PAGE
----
Category Archives: Cameras

Praise for Canon and a Little Shop in Hungary

Kevin in front of CAMERA KFT. in Budapest Hungary.

Bad things happen. We’ve all been there. From locking keys in the car to losing a wallet, every knows that sinking feeling at the moment of realization.

On my recent trip to Hungary, leading a photo tour, I stepped away from my tripod for a moment to help a participant with her camera… a few moments later a strong gust of wind blew between us and I heard a thud. I turned to see my Canon 1DX body and borrowed 800mm lens on the ground… no longer attached to each other. That sinking feeling took a moment to happen as my brain wrapped around the situation.

When I was finally able to inspect the damage, I found the mount on the lens and the mount on the body both broken. This was only day two of the tour and I was down one body and my big lens. Oh, well, I thought… move on and shoot with my other body and 100-400 lens.

However, our local guide, Gabor (he and his wife, Andrea, own Kondor Ecolodge), was already on the phone calling a friend. The friend gave him the name and number he needed and Gabor continued his quest. A few minutes later we were on our way to Budapest… making our previously planned, afternoon ice cream stop along the way, of course!

I had photographed Little Owl, European Roller and many Bee Eaters with this lens and body during the previous 36 hours we had been in Hungary, before the nightmare happened…

Arriving at CAMERA KFT., a Canon Professional Services repair shop and camera store, I handed over the broken equipment and was told to come back in 90 minutes. Really? 90 minutes?!

90 minutes later the lens was good as new. However, the body repair was going to take longer, so they loaned me a 1DX body until the next day, when they said the camera body would be fixed.

Matei Miklos handing over the repaired camera to Kevin.

The following afternoon, Gabor and I drove back to Budapest to pick up my Canon body from the repair shop (and returned the free loaner). Matei Miklós handed me my freshly repaired camera and sent me on my way. Fortunately, I have insurance through NANPA (North American Nature Photographers Association) and they had a check ready to send before I returned home from Hungary.

Thanks for the great service Matei. I got a lot of great images with the repaired equipment!

–Kevin Loughlin

REVIEW: Nikon 1 AW1

Nikon1 AW1

The Nikon 1 AW1 wearing its waterproof 11-27.5mm zoom lens.


Back in the mid-1980’s, after getting SCUBA certified right out of college, I purchased a Nikon Nikonos system with strobe set-up. I carried a Nikons IV and later a Nikons V body with their 35mm and 80mm lenses. I could not afford to buy any added equipment beyond that back then.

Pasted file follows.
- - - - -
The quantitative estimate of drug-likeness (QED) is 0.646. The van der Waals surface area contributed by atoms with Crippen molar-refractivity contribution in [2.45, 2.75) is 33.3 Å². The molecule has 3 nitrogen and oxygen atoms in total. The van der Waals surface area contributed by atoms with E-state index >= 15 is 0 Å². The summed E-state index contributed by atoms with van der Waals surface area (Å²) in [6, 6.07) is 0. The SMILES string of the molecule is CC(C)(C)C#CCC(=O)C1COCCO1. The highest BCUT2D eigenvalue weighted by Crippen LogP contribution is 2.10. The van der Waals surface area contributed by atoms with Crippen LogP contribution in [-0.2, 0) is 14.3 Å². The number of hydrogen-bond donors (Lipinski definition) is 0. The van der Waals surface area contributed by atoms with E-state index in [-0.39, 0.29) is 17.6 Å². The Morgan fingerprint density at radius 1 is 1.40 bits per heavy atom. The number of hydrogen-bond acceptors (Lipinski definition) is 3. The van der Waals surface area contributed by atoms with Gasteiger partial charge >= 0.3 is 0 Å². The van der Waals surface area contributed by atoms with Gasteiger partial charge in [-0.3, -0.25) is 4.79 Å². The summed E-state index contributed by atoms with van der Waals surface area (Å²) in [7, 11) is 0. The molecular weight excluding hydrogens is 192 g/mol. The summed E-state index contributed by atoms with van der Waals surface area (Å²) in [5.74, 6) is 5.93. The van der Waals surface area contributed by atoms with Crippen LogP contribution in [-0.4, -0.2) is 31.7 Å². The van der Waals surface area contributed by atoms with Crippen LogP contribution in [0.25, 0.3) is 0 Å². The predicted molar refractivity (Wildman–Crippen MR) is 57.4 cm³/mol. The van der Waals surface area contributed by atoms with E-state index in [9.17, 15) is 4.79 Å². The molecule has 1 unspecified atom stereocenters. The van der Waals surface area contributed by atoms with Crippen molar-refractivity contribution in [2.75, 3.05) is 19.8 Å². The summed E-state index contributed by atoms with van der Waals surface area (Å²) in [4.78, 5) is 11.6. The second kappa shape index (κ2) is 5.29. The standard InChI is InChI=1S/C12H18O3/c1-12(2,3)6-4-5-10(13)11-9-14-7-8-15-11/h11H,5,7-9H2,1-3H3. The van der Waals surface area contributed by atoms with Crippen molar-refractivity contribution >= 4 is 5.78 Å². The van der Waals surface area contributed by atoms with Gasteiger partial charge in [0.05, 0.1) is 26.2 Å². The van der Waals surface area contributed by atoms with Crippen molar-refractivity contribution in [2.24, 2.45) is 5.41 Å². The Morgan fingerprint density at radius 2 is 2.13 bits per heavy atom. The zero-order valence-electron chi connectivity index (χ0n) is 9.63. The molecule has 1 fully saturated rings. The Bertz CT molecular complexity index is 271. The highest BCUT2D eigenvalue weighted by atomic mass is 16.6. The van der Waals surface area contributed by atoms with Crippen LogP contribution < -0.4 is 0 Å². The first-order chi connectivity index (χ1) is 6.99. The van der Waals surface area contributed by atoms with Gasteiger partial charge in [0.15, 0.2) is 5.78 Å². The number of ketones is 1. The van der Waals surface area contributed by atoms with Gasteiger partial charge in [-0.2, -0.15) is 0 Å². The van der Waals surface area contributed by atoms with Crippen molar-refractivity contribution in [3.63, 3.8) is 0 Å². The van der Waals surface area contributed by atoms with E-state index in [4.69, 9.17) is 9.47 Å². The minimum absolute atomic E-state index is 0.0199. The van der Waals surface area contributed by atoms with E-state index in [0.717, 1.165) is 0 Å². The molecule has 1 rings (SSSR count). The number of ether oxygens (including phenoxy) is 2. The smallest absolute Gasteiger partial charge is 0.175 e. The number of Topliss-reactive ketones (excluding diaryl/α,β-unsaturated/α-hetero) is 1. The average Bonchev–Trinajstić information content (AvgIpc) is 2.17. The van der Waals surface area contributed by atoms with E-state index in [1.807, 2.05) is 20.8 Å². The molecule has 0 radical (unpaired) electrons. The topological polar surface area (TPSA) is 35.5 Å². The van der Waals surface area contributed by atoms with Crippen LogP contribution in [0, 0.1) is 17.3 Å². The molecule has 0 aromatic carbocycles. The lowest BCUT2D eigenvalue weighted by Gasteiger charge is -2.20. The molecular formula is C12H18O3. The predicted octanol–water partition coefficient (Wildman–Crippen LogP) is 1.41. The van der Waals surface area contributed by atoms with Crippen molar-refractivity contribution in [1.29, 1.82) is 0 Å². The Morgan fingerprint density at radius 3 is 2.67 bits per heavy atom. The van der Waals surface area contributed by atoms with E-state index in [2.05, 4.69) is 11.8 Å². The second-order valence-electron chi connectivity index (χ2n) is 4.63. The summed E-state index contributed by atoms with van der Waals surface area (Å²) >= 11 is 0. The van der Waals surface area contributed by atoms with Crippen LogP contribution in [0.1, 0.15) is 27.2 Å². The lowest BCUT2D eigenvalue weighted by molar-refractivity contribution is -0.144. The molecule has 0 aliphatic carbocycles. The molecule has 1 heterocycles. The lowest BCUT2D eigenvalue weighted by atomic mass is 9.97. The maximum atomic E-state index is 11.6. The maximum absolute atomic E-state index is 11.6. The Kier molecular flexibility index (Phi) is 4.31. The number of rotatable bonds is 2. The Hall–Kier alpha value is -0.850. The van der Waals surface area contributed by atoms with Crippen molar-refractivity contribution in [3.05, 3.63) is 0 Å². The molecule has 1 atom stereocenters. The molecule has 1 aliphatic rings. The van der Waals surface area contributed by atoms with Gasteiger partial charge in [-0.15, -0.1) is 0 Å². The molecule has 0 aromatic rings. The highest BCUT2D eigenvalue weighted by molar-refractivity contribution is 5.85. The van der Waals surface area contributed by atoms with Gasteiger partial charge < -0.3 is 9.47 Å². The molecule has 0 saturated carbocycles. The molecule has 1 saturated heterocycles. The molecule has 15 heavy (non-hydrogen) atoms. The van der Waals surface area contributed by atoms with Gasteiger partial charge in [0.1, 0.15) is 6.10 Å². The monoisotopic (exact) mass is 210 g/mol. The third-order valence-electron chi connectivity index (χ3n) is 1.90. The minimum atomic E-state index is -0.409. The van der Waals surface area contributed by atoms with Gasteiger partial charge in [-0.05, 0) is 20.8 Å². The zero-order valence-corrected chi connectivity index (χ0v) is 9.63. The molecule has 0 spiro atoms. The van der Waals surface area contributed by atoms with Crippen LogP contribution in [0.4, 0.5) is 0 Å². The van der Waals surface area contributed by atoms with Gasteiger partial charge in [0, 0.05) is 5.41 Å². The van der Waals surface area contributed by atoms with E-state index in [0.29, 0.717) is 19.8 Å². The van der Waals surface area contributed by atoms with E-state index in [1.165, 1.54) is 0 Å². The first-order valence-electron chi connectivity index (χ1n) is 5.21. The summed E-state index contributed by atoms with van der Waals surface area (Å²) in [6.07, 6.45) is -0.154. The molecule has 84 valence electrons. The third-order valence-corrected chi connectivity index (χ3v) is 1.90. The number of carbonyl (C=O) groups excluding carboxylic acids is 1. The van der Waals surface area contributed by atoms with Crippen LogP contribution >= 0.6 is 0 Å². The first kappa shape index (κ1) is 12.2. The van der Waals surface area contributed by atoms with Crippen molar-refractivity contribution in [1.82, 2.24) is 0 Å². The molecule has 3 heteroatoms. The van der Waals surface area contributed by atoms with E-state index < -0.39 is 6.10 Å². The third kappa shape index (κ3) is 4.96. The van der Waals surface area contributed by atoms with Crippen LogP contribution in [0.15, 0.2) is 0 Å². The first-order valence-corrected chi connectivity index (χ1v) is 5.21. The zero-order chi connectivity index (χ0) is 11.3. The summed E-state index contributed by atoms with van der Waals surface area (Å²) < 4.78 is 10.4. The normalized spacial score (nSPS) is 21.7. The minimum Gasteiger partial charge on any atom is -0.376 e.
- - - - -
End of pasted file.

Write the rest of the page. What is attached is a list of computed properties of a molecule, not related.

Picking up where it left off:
Of course, there were major limitations with the Nikonos systems… mainly we could only shoot 36 images before having to surface and re-load as they were film cameras. We did not have zoom lenses that were waterproof. There was no motor drive… single shot, lever advance only.

I don’t do a lot of underwater photography anymore… mainly when I am on one of our tours, like the Galapagos Islands where we do a fair amount of snorkeling. So to save money, I have been using compact digitals in waterproof housings (very bulky) and later compact, waterproof models like the Olympus Touch and Panasonic Lumix waterproof models.

One major issue with the pocket-sized models was not having the RAW image format available, so when I saw the new Nikon 1 series announce the waterproof mirrorless AW1, I had to check it out!

When it arrived on my doorstep, I quickly opened the box and looked over the parts and yes, even read how to properly assemble the camera using the included o-ring grease. Once I knew exactly how to assemble the lens to the body properly for underwater use, it was done and the lens not removed. (This is important to know for what happened during use in the Galapagos.)

One of my clients joining me in the Galapagos purchased an AW1 for this trip as well, which made for an interesting comparison of experiences. We had the same lens as well… the Nikon 11-27.5 waterproof zoom. Nikon has a waterproof 10mm lens, too, but I wanted the versatility of the zoom for multiple purposes.


Wildside tour participant snorkeling at Santiago.

Wildside tour participant snorkeling at Santiago.


Our first snorkel adventure on this trip would be on the first morning while at Genovesa Island. This island, far to the northeast of the other islands, has the warmest water in the Galapagos. Not necessarily warm, but warmer than other islands due to the Panamic Current coming from the northeast.

We walked into the water from the beach, with some trepidation in the chilly surf. I finally went under and swam along the rocks where more fish were hanging out. Within seconds, my lens had fogged up behind the protective front element of the zoom. Everything was a misty blur. How disappointing! I continued to swim and enjoy the wildlife with my clients, checking the lens from time to time. Eventually, after about 10 minutes, the fog dissipated and I was able to take some photos and movies.


Blue-striped Grunts

Blue-striped Grunts